People with intellectual disabilities often present with unique challenges that make it more difficult to meet their palliative care needs.Aim:
To define consensus norms for palliative care of people with intellectual disabilities in Europe.Design:
Delphi study in four rounds: (1) a taskforce of 12 experts from seven European countries drafted the norms, based on available empirical knowledge and regional/national guidelines; (2) using an online survey, 34 experts from 18 European countries evaluated the draft norms, provided feedback and distributed the survey within their professional networks. Criteria for consensus were clearly defined; (3) modifications and recommendations were made by the taskforce; and (4) the European Association for Palliative Care reviewed and approved the final version.Setting and participants:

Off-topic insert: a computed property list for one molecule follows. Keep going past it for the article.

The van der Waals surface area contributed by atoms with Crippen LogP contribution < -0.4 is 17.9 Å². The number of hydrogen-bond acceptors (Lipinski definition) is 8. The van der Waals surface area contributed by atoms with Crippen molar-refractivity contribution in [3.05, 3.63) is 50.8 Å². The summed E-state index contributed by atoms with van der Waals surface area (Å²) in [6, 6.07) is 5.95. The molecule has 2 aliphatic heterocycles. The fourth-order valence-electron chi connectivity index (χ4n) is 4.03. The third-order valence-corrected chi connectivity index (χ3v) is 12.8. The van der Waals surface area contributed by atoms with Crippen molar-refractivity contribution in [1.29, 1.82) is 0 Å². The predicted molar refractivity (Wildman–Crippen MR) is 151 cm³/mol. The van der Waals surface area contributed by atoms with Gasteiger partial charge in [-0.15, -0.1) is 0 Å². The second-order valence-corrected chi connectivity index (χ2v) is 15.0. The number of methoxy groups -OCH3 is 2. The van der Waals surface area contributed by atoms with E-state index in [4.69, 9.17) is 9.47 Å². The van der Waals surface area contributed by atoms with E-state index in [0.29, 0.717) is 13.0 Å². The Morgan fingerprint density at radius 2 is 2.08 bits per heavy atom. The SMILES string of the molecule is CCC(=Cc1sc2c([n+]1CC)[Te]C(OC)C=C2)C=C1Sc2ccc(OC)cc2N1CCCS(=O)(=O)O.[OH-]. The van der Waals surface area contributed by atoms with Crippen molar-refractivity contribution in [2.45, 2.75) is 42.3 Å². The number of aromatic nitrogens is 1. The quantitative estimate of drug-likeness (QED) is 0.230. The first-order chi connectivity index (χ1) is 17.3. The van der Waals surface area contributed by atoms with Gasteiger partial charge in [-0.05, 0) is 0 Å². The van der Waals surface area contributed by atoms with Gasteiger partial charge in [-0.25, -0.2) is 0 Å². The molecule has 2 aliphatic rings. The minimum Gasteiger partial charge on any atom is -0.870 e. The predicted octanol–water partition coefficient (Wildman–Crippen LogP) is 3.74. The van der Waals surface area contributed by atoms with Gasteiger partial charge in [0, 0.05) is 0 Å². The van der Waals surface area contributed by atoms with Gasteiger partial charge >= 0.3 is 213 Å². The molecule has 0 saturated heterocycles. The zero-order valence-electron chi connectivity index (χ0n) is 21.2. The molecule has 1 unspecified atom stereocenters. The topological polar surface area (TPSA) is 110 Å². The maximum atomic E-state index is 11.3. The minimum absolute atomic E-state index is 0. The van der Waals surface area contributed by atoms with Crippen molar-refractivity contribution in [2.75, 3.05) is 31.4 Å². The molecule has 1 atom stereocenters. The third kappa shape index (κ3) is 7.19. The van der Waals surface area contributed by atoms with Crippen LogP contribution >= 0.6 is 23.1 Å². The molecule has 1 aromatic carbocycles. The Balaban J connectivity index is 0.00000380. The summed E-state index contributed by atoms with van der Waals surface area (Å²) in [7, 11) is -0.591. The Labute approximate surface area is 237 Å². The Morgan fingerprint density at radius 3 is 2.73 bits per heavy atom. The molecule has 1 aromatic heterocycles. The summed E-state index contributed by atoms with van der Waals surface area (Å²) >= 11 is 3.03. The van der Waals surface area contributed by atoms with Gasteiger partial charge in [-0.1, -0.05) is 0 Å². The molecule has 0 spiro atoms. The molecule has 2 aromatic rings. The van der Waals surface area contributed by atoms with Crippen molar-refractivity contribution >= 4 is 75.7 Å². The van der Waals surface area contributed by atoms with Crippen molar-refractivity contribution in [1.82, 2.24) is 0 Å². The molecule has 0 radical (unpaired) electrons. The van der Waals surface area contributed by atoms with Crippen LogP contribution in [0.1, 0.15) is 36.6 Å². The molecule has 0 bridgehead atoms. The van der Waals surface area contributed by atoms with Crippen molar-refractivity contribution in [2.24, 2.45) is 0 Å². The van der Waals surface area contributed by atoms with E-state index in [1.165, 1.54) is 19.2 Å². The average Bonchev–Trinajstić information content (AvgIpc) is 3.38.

Taskforce members: identified through international networking strategies. Expert panel: a purposive sample identified through taskforce members' networks.Results:
A total of 80 experts from 15 European countries evaluated 52 items within the following 13 norms: equity of access, communication, recognising the need for palliative care, assessment of total needs, symptom management, end-of-life decision making, involving those who matter, collaboration, support for family/carers, preparing for death, bereavement support, education/training and developing/managing services. None of the items scored less than 86% agreement, making a further round unnecessary. In light of respondents' comments, several items were modified and one item was deleted.Conclusion:
This White Paper presents the first guidance for clinical practice, policy and research related to palliative care for people with intellectual disabilities based on evidence and European consensus, setting a benchmark for changes in policy and practice.